It’s still a tough job market out there, and you’ll need to be on top of your game throughout the job search process to get hired. While your experience is important, it’s just one piece of the puzzle. Recruiters are evaluating everything to determine if you’re going to be a fit for their team, and every single action and communication – whether verbal, nonverbal, or written – can be the difference between getting a job or being passed over for another candidate.
You’ll likely never hear these directly from the horse’s mouth, so to speak, because most recruiters are reluctant to, and even discouraged from, giving feedback. Unfortunately, candidates are then left wondering where they went wrong. With that in mind, I’m sharing a list of the most common things recruiters want from candidates that you won’t find in the job description.
20 Things Recruiters Want From Candidates:
1. Timing is everything
Timing is everything when looking for a job, and the early bird gets the worm. The first contact from a recruiter is a test of your interest, as well as your communication skills – so always respond quickly! [Further Reading: 10 Ways You Are Absolutely Bombing Your Job Search]
2. We don’t like it when people aren’t on time
It doesn’t matter what the reason is – if you’re late, it’s a bad first impression. Check weather, check traffic, and leave yourself double the amount of time you’ll actually need to get to your interview on time.
3. Pushy behavior doesn’t go over well
Don’t call and email every day to follow up. The recruiter will contact you when they have news. If you feel a burning desire to follow up anyway, use the opportunity to ask questions relevant to the position – not just to “check in”.
4. We pay attention to your verbal communication skills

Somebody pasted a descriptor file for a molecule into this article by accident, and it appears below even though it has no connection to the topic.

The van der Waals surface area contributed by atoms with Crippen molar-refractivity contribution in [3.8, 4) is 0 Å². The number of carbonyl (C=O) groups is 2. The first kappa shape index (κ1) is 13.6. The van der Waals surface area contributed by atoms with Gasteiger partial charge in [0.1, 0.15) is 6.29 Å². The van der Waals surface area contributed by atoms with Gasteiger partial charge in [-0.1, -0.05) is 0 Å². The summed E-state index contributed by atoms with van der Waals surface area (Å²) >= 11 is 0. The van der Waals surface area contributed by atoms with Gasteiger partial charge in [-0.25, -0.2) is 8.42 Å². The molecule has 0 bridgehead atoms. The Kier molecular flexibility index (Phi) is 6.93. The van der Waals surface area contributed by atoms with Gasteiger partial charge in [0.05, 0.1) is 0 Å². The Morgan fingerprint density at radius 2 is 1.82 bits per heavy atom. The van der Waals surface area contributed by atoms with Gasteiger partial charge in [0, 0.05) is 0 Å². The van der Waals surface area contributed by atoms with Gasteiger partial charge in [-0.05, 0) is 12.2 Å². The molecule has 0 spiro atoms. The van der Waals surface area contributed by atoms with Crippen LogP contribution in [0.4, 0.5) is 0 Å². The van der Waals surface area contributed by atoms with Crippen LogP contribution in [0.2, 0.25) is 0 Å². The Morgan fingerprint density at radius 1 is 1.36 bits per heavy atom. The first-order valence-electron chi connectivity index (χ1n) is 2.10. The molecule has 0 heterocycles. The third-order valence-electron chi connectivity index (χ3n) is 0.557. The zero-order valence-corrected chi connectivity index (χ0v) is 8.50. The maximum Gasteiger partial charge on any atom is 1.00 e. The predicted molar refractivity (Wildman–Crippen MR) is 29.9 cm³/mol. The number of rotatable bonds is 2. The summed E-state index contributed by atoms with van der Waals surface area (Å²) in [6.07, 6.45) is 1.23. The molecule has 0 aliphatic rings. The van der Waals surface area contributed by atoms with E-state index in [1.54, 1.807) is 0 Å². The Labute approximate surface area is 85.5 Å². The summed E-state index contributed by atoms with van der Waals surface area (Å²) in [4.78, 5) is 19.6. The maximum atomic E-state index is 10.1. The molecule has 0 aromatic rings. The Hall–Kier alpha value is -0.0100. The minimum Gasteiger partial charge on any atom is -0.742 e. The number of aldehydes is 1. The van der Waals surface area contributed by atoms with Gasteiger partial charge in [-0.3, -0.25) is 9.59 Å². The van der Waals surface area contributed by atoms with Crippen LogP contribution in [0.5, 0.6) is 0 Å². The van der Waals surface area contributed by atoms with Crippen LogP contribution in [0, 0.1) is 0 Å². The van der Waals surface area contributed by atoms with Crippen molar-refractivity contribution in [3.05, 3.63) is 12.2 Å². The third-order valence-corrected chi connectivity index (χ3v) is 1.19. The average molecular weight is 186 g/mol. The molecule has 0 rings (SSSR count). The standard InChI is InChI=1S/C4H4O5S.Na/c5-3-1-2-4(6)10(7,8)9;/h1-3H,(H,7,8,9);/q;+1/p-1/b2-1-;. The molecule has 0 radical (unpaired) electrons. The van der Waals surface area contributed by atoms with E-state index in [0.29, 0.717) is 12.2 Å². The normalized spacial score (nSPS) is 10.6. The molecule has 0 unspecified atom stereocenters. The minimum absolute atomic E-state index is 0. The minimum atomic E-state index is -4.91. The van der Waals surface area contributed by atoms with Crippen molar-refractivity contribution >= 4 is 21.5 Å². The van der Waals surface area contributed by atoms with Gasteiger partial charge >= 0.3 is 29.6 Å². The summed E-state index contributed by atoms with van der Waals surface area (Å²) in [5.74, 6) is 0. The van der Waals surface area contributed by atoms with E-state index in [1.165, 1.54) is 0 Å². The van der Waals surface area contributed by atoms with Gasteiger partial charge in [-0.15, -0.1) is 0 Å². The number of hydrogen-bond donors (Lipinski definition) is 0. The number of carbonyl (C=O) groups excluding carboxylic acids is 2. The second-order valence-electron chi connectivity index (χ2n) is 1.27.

We listen closely during interviews. Chances are good that people whose speech is cluttered with “like” and “uhm” or those who are too casual in their speech and use slang or profanity won’t get the job. Practice your answers and compose yourself before answering to sound as professional as possible.
5. We want you to showcase your business communication skills
No matter how casual the recruiter seems to be via email, always stay professional. Don’t start an email with “Hey” or use abbreviations or slang when providing written content to employers.
6. Your handshake might very well be your first impression
Too hard, too soft, too sweaty – it’s most likely a recruiter’s first interaction with you, and if its awful, they’ll remember.
7. We pay attention to how you’re dressed
Go for clean, neat, and simple. Avoid flashy, provocative, or messy outfits, or that’s all the recruiter will remember.
8. Bad personal hygiene is, well, bad
Whether it’s messy hair, BO, or even a minor case of halitosis, the interview team will remember that above your stellar background. Take a few minutes to prep, pop a mint, and (lightly) spray some perfume to be interview ready.
9. We expect you to do your research
Make sure at least two of your questions to the interviewer cite information about the company or the position you are interviewing for. There’s no excuse for not spending just a few minutes on the employer’s website before an interview.
10. Your eye contact might need work